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About International Marketing Council (IMC)

The International Marketing Council (IMC) was established in August 2000 to create a positive and united image for South Africa. 

Aims of the IMC

The IMC's mission is three-pronged: 

    About IMC
  1. First, the establishment of a brand for South Africa which positions the country in terms of its investment and credit worthiness, exports, tourism and international relations objectives.
  2. Second, the establishment of an integrated approach within government and the private sector to the international marketing of South Africa.
  3. Third, the building of national support for the brand within South Africa itself. For this the IMC seeks the co-operation of government departments, public entities, the private sector and the non-governmental sector.

South Africa's Image Abroad

The apartheid era has left a negative image of South Africa, which has been exacerbated by some of the problems inherited from that era: crime, un- employment, poverty and AIDS. Yet there are plenty of positives which receive far less publicity: a progressive Constitution and Bill of Rights, a smooth transition to democracy, strong economic fundamentals, improved credit rating, world-class tourist destinations, well-developed infrastructure, and a regional leader of considerable influence.

President Thabo Mbeki summed it up in his May 2001 address to the IMC:

"The challenge that faces the International Marketing Council is indeed the challenge to say how we communicate this message about South Africa to the rest of the world, which is the message of hope - a message of hope not only for the people of South Africa but a message of hope for the people of the world."

There is a strong feeling in the country that there is much goodwill in the international community towards South Africa, and that goodwill should not be squandered. Says President Mbeki:

"All of us who travel around have sensed this level of interest in the country and the positive mood generally across the globe about South Africa."

Essop Pahad, Minister in the Presidency and ex officio Council member, said in November 2000:

"The establishment of the IMC with luminaries drawn from the public and private sectors should be the vanguard of a truly national effort to reposition South Africa in the minds, hearts and pockets of the world."

Joel Netshitenzhe, CEO of GCIS and a council executive member, comments in his May 2001 GCIS Budget vote speech:

"Most encouraging in the recent period is the multitude of initiatives as well as offers from individuals and corporate entities to contribute to this exciting initiative [to promote pride among South Africans]."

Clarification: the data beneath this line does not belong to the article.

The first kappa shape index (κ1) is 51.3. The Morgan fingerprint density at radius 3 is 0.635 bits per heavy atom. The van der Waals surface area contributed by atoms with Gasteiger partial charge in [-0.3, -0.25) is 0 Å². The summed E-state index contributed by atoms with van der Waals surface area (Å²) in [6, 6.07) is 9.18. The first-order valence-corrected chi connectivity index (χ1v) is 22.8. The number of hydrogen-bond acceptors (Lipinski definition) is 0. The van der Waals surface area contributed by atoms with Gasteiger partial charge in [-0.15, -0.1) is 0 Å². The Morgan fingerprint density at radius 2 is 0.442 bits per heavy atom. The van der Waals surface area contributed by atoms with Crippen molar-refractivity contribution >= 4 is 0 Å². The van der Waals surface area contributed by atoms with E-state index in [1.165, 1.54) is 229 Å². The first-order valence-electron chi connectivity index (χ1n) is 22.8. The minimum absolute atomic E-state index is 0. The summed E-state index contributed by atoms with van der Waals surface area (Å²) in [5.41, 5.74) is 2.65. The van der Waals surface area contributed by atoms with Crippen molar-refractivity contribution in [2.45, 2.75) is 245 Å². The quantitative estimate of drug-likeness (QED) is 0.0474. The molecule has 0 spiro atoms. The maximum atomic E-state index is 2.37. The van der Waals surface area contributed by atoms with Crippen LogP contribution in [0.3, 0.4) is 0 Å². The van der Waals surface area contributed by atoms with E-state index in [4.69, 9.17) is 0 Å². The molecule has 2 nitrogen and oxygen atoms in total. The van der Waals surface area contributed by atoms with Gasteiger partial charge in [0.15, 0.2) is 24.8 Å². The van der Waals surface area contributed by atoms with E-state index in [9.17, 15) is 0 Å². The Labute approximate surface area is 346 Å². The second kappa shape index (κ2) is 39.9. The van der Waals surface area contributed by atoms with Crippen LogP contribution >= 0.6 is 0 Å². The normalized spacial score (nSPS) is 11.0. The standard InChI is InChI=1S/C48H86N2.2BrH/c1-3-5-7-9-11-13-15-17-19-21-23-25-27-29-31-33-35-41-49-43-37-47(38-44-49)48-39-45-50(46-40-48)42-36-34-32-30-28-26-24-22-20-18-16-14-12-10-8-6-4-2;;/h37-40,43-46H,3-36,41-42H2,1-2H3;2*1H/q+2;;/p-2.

Netshitenzhe adds:

"Steadily, it is dawning on more and more South Africans that what we do and say to other nationals and among ourselves has a profound impact on how we are viewed as a possible investment and tourist destination."


South Africa - National Gambling Act

Studies on the gambling industry in South Africa show that casinos have the highest employment rates as compared to other betting systems in the country. However, this betting sector faces a variety of challenges which require fixing so that it can continue employing a significant portion of the South African populace.

Challenges facing casinos

Ownership

Changes in the management and control of casinos for disadvantaged persons in the society are needed. There is need to ensure that ownership processes adhere to the stipulated government codes to allow the smooth transfer of such establishments.

Location issues

Owing to the destination approach put in place to regulate the location of casinos, owners might have a hard time finding a suitable place for their establishments. However, they are not permitted to locate their betting establishments in areas where minors can access them. They should not put up shop near residential areas too. These measures are in place to ensure that the socio-economic statuses of the South African people are not negatively affected.

With time, some casinos have moved closer to the restricted zones, and as such, the issue needs researching.

ATMs and restricted persons

The National Gambling Act stipulates that all ATMs must be installed at a distance no less than five meters from the gambling floor. This measure is a means of reducing the temptation of gamblers to gamble all their money away. With time, though casinos have adhered to the rule, most of the ATMs have been installed in a way that they are apparently visible from the gambling floor. This kind of proximity undermines the foundation of the policy.(read more)